During the closing round I ask Myra where the duck is in her picture with the grey oval shape. “It is in the wolf’s stomach, and he is grey inside and outside!” Myra had to create the grey colour by mixing, there was no grey watercolour.
Kevin paints four pictures, all having foot tracks of the wolf in them: “The wolf had such a long way, that’s why I had to paint so many pictures.” These statements by the children show me that they have been dealing with the symphonic fairy-tale in depth and that they have processed their impressions very well.

Ergün spends the entire hour painting only one single picture. He paints – as he had announced – a picture of the mad wolf. He mixes different red tones spending a good deal of time doing this. His picture looks very lively and shows plots of differing overlapping red tones. The red in the middle is very rich, in it there are two black dots. Ergün explains: “Here in the middle is the worst anger and also the wolf’s eyes.”
Tobias uses bristle and hair brushes alternately, which makes for different kinds of lines on the paper. This fascinates him so much that he paints several pictures of that kind.

Upon my question what we should do at the next meeting the children reply that they still have so many ideas and they want to do more painting.

Further Sessions

In the following weeks we have regular sessions once or twice a week.
Ergün always wants to be involved in the preparations. Paints and paper have to be gathered, tables and chairs have to be set up so that everybody can do his painting. The time spent with me during preparations is very important to him and he keeps asking many questions about the musical piece and talks about his ideas for his next paintings.

He says to me: “Ms Cohnen, if Mr Prokofjev (he actually remembered that name!) was able to write such great music, he must have had many colours inside of him.” When I ask him what makes him think so, he replies: “You know, the music goes into my ears and my mind turns it into colours, maybe it’s the same with Mr Prokofjev!” I am thrilled by his explanation and it makes me happy for him that he feels that way. And I am just as happy about him relating these thoughts to me. I tell him that I am glad and that the music has a similar effect on me. We talk some more about this and I tell him that the painter Kandinsky was also able to translate sounds into colours. Ergün: “That makes three of us people who can feel this.” He seems very content and applies himself to his task of getting the children together.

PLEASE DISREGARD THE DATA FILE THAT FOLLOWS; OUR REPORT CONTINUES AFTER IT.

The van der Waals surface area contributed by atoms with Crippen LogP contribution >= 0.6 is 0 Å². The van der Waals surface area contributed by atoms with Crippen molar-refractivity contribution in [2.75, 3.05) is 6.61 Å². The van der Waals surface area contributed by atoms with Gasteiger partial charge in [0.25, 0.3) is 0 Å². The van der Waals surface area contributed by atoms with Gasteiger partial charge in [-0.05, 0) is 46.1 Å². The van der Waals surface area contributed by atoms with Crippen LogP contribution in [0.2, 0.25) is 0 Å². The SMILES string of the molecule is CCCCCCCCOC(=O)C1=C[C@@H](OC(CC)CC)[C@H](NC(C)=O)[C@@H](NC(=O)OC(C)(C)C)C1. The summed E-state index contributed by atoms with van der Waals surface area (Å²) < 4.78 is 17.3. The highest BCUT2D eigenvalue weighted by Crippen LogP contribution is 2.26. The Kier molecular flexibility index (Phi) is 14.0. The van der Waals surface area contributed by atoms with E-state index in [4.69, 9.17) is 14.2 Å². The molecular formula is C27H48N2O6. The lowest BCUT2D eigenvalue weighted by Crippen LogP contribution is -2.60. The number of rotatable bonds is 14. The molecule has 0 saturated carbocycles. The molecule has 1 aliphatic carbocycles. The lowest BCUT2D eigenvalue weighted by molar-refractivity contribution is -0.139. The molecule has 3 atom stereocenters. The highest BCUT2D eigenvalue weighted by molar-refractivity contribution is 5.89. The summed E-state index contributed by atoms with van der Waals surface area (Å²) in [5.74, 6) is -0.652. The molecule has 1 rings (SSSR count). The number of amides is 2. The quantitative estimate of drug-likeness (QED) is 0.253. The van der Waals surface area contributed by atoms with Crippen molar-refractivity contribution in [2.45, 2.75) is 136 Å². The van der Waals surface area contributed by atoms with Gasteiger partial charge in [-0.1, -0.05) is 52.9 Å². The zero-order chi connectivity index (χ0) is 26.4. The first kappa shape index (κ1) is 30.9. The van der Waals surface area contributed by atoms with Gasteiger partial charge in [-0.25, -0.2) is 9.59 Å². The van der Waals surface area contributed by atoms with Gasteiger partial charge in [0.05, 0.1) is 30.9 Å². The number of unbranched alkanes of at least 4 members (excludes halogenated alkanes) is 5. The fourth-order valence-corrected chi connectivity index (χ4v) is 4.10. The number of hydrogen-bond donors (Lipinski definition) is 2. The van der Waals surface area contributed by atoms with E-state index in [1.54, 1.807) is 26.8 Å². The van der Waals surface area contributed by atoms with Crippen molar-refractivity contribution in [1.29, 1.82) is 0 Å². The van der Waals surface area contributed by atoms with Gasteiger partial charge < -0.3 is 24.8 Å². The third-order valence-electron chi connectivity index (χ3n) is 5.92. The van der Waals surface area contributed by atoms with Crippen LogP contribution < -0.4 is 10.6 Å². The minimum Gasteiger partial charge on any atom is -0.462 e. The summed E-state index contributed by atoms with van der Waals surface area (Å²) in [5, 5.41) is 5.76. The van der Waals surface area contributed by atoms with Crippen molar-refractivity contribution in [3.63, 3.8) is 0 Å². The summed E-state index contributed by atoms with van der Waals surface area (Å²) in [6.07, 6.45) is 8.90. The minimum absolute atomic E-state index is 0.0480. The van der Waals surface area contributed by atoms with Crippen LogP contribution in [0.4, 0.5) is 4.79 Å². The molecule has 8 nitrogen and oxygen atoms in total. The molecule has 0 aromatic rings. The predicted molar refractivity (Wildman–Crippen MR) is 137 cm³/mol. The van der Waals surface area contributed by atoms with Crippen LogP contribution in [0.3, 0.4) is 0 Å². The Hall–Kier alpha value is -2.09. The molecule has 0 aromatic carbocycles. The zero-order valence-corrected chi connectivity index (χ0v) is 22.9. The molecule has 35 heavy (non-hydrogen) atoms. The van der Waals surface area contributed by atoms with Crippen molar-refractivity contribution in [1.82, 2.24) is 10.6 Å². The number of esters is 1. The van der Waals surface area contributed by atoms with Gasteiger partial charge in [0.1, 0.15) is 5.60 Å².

This little talk once more strikingly proved to me how different gifted children’s thinking is, how their thinking goes deeper and their perceptions are different.

During another session the children are painting on thick cardboard using oil paint. After having done some serious colour mixing the last time, they are now quite good at getting the intended colour tones by mixing primary colours and they really get their kicks out of this.
Ergün and Lisa, not satisfied yet, take it to the next step and they start designing a colour scale similar to the Colour Wheel by Itten.

I pick up on their idea praising it, and the other children examine their work with interest. Now everybody likes using the colour scale the two have come up with if they want to create complicated mixed tones like purple-blue from primary colours. This again shows how Ergün and Lisa do not only complete a given task, but even carry it further in an intrinsically motivated effort to create a whole new system of their own.

Lisa has applied a thick layer of paint to her mixed pallet and now keeps running her bristle brush through it. “Look here, Ergün”, she says, “the brush makes super fine lines!” Ergün watches her, notices a pencil, picks it up and uses the upper end of it to draw lines through the thick layer of paint. “Look at this, Lisa, I can draw white lines in the brown paint with my pencil.” The two of them are thrilled by this discovery and soon Yves, Ergün, Lisa and Tobias start making scratched pictures.